The volunteers also conducted door-to-door visits to the homes of pregnant and newly-delivered women. Households in which the occupants failed to participate in community discussion groups were earmarked for special attention. The SMAG volunteers took time to find out what the constraints to participation were and offered support to resolve these.

The volunteers helped their communities to establish community systems to support pregnant women. These included food banks, emergency savings schemes and community-based emergency transport schemes. The emphasis was on ensuring that these systems were accessible to all women and girls who needed them.

Training health providers in communication skills and social inclusion: A training provided to front-line health providers focused on improving their communication skills so that they could increase their support to under-supported women. The training focused on making health providers aware of the social factors that caused vulnerability or led to social exclusion, and encouraged them to probe the reasons why they were rude to, or neglectful of, some but not all clients. The training gave providers methods to control their own frustrations, recognise people who looked as though they suffered from neglect, poor support or abuse, and ideas about how to work with communities to ensure that these women and girls were supported within the community.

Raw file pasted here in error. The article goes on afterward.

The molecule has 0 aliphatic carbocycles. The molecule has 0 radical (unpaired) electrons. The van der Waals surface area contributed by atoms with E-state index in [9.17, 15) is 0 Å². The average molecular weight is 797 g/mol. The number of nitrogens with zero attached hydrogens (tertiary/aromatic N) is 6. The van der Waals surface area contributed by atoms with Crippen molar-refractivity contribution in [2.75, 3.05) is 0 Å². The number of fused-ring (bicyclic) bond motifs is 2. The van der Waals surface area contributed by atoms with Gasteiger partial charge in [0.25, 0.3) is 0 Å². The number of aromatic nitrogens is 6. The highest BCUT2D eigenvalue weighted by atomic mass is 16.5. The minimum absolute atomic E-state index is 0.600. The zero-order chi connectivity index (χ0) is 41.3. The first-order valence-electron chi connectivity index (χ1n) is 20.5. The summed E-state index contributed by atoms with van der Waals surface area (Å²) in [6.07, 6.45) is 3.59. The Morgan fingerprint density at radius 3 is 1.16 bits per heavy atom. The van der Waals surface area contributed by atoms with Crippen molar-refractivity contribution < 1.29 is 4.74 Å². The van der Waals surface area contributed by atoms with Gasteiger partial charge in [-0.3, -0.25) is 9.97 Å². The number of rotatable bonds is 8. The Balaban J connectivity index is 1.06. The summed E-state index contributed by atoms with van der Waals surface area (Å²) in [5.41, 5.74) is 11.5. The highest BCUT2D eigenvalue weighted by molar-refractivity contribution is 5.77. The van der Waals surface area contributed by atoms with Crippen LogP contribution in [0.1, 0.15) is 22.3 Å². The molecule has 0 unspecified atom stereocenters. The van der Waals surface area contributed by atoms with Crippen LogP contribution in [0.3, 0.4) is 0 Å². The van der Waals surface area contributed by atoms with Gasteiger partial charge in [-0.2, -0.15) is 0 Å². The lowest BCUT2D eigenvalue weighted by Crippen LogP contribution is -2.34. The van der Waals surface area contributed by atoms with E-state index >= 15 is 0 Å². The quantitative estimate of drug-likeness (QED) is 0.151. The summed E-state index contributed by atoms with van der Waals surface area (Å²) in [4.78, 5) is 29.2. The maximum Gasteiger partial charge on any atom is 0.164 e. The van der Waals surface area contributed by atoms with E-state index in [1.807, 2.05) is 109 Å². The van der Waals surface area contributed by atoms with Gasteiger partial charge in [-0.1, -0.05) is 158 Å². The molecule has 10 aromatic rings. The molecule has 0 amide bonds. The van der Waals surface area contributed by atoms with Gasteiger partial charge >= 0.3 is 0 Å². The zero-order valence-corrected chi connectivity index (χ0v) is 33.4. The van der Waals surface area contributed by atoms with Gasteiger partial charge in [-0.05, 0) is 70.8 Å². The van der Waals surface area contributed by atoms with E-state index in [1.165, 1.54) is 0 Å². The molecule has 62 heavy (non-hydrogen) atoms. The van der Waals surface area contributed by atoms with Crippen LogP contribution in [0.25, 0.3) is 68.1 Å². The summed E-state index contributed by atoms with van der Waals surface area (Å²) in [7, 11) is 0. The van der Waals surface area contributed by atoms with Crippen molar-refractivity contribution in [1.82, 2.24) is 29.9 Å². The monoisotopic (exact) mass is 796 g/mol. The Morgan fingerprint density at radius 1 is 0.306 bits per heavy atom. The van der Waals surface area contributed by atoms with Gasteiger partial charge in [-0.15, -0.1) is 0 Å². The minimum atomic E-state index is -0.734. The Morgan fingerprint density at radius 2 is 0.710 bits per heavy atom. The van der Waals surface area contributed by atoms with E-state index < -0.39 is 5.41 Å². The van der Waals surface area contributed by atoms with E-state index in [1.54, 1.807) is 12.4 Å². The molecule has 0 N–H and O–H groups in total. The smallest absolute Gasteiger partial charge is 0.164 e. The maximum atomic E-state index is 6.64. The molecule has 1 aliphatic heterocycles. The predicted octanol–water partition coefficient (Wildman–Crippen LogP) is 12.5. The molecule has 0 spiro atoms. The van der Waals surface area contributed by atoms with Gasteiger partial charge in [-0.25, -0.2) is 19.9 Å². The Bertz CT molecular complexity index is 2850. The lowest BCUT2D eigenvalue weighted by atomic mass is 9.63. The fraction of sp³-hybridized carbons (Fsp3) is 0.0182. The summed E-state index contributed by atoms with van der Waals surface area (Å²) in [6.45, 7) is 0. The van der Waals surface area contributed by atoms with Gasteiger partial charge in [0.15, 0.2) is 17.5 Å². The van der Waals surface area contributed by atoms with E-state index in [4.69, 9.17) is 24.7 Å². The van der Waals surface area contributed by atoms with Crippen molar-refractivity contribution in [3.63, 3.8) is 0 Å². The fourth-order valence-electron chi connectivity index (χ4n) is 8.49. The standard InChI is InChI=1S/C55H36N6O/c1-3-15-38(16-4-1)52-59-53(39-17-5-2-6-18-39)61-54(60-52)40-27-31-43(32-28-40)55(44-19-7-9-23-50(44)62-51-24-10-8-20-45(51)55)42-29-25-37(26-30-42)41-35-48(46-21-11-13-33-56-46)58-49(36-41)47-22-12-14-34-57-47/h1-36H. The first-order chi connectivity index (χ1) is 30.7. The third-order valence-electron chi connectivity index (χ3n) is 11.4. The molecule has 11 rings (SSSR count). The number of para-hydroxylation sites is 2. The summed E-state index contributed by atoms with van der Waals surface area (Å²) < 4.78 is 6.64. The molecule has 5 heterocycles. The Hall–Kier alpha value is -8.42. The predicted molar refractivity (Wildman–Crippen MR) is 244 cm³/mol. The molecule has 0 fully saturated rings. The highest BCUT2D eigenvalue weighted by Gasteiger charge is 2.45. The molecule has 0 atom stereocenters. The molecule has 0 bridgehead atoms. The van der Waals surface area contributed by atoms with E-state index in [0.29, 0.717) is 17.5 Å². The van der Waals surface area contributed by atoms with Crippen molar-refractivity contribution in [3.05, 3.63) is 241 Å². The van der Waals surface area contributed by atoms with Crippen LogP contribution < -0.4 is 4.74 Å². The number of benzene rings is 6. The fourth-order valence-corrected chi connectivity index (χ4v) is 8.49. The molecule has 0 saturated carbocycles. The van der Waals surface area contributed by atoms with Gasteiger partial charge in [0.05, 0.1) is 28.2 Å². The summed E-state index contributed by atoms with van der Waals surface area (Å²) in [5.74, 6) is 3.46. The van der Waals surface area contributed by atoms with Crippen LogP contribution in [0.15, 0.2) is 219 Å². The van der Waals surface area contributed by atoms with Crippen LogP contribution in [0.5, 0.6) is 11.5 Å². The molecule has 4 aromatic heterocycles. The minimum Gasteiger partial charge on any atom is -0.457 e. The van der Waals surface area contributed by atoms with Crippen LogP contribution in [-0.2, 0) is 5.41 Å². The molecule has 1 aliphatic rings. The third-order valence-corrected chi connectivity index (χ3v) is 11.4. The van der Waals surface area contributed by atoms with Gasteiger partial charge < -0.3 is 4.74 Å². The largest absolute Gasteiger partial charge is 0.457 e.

Results

In the MORE MAMaZ intervention sites significant steps were taken to promote social inclusion. The programme’s endline survey found that 73% of women and 70% of men in intervention communities were aware of efforts to include socially excluded women and girls in group activities. The respective percentages in control sites were 51% and 61%. Moreover, socially excluded women and girls in intervention sites received substantially more support, and a wider variety of support, than in control sites. They were more likely to have been involved in group activities, and more efforts were made to develop friendships with these women. Both types of support are known to improve mental and emotional well-being.

Women’s involvement in participatory group activities is an evidence-based strategy for improving maternal and newborn health.1 Hence, the programme’s strategy to draw the hardest-to-reach women and girls into these groups was an appropriate and highly effective way to improve their maternal and newborn health.

Communities could cite many examples of steps taken to support the least-supported women. The importance of linking these women and girls to other resources and institutions within the community was also recognised.

“Most of the least-supported women are coming to the meetings now. They are participating. This is a change in the community.” Female community member

A review of the training in communication skills and social factors given to health providers working in rural health facilities found that it:

• Helped to improve communication between health staff and their clients
• Led to a stronger, more nuanced and supportive focus on under-supported women in clinics
• Resulted in stronger collaborative links between health centre staff, SMAGs and communities
• Helped considerably in their willingness to provide services to young unmarried pregnant women.